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Basal Ganglia and Learning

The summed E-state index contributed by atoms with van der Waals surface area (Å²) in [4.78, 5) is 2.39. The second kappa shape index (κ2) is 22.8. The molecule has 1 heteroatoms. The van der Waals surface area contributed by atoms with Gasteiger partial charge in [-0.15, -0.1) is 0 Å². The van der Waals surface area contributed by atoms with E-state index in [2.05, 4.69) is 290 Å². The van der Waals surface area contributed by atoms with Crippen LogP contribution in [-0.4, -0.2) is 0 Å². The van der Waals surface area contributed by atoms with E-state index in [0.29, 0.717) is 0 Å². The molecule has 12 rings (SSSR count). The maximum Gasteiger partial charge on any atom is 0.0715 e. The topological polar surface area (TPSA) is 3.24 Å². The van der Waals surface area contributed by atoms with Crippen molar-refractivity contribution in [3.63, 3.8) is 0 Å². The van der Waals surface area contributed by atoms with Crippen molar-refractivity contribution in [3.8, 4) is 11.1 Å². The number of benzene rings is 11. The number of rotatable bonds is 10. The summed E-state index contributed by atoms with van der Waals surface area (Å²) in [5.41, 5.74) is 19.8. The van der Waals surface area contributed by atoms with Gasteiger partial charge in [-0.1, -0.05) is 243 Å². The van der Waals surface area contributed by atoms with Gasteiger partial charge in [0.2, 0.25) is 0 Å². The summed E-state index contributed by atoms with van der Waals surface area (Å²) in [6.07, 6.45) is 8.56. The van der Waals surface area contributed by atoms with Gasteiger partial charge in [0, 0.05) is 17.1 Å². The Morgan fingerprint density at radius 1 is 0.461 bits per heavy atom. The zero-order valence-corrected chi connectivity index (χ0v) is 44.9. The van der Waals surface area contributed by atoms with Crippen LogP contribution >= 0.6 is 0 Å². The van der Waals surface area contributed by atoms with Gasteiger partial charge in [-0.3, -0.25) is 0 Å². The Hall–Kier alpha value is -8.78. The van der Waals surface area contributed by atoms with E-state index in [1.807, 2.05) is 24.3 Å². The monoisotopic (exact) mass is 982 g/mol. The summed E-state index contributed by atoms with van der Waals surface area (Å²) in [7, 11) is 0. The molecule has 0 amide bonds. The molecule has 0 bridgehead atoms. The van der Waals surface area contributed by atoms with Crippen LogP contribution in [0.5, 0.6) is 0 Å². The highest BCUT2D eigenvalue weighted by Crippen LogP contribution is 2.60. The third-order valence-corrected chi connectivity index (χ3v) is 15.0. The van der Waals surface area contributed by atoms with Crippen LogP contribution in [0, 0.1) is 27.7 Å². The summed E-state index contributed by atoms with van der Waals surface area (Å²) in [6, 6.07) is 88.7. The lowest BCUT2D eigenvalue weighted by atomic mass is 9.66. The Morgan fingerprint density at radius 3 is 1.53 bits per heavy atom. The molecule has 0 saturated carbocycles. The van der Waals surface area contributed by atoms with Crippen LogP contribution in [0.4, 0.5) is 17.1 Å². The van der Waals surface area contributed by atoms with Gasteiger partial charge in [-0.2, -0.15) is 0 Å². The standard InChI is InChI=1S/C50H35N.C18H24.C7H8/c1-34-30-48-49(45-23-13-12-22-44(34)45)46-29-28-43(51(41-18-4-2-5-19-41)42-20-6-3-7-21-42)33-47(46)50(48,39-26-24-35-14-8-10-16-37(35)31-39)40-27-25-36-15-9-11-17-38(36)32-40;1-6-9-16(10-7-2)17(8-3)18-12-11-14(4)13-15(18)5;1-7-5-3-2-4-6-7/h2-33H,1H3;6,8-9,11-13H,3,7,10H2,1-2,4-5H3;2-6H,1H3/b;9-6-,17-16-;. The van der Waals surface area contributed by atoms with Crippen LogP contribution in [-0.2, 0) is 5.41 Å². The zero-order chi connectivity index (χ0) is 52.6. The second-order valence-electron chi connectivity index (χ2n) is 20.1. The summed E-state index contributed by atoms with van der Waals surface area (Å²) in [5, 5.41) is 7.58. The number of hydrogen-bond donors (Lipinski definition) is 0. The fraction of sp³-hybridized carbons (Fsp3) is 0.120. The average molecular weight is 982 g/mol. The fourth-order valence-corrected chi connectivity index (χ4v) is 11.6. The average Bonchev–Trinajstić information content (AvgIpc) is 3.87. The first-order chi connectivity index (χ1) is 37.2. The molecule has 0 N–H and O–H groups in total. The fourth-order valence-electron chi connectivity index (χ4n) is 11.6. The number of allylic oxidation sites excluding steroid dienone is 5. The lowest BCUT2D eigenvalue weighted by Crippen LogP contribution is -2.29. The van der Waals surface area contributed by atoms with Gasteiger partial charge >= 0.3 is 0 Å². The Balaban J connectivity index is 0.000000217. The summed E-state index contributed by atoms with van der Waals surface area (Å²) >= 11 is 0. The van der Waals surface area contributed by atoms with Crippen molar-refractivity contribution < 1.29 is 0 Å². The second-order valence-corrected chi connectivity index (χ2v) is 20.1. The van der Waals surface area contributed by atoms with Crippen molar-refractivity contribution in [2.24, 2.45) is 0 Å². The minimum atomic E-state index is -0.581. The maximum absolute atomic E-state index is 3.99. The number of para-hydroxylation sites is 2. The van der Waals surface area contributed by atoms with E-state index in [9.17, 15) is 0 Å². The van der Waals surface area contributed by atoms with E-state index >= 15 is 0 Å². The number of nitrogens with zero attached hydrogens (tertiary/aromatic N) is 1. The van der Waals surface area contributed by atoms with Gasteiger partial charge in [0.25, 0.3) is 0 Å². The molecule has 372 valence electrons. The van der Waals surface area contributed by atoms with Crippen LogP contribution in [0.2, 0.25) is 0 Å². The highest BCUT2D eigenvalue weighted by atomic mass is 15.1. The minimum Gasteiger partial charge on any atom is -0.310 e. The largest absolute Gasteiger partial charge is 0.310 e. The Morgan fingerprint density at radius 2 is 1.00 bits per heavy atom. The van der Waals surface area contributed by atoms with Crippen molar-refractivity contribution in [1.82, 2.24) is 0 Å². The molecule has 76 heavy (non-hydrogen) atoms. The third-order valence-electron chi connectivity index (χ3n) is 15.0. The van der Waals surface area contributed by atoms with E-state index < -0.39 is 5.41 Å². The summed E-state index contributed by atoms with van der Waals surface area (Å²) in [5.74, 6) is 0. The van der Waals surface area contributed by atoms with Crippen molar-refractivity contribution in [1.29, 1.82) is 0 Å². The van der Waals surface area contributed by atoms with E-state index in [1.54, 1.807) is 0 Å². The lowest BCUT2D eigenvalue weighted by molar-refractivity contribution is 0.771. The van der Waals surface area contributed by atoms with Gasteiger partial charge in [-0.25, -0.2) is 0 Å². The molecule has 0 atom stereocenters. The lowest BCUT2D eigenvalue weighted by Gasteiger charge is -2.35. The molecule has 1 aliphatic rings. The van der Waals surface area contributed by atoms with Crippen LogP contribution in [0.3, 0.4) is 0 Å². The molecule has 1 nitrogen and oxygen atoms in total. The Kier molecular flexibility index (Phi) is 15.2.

The basal ganglia, a group of interconnected brain areas located deep in the cerebral cortex, have proved to be at work in learning, the formation of good and bad habits, and some psychiatric and addictive disorders.